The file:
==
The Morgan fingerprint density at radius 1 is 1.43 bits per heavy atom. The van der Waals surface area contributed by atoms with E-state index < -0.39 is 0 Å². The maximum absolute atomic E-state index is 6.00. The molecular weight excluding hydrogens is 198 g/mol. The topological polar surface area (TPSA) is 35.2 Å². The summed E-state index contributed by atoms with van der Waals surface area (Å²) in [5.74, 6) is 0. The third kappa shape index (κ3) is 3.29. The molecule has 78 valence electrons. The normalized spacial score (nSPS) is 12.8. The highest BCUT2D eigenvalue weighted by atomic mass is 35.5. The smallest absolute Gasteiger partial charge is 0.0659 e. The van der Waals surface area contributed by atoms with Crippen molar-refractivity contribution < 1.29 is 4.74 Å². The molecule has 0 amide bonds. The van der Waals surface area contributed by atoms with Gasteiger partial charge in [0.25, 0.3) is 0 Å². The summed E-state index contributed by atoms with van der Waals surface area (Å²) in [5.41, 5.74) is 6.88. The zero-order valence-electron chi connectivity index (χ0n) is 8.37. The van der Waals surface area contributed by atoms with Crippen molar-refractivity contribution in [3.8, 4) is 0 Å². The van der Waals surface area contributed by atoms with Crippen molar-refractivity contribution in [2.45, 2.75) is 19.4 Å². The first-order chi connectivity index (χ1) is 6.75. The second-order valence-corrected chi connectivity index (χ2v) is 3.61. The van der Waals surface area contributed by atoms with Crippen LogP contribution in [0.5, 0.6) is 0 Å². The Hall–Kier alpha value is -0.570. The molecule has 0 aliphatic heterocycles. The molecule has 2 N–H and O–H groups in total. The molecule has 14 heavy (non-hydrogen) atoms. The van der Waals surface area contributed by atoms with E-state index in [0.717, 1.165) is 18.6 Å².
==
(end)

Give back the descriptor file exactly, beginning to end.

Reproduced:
The Morgan fingerprint density at radius 1 is 1.43 bits per heavy atom. The van der Waals surface area contributed by atoms with E-state index < -0.39 is 0 Å². The maximum absolute atomic E-state index is 6.00. The molecular weight excluding hydrogens is 198 g/mol. The topological polar surface area (TPSA) is 35.2 Å². The summed E-state index contributed by atoms with van der Waals surface area (Å²) in [5.74, 6) is 0. The third kappa shape index (κ3) is 3.29. The molecule has 78 valence electrons. The normalized spacial score (nSPS) is 12.8. The highest BCUT2D eigenvalue weighted by atomic mass is 35.5. The smallest absolute Gasteiger partial charge is 0.0659 e. The van der Waals surface area contributed by atoms with Crippen molar-refractivity contribution < 1.29 is 4.74 Å². The molecule has 0 amide bonds. The van der Waals surface area contributed by atoms with Gasteiger partial charge in [0.25, 0.3) is 0 Å². The summed E-state index contributed by atoms with van der Waals surface area (Å²) in [5.41, 5.74) is 6.88. The zero-order valence-electron chi connectivity index (χ0n) is 8.37. The van der Waals surface area contributed by atoms with Crippen molar-refractivity contribution in [3.8, 4) is 0 Å². The van der Waals surface area contributed by atoms with Crippen molar-refractivity contribution in [2.45, 2.75) is 19.4 Å². The first-order chi connectivity index (χ1) is 6.75. The second-order valence-corrected chi connectivity index (χ2v) is 3.61. The van der Waals surface area contributed by atoms with Crippen LogP contribution in [0.5, 0.6) is 0 Å². The Hall–Kier alpha value is -0.570. The molecule has 0 aliphatic heterocycles. The molecule has 2 N–H and O–H groups in total. The molecule has 14 heavy (non-hydrogen) atoms. The van der Waals surface area contributed by atoms with E-state index in [0.717, 1.165) is 18.6 Å².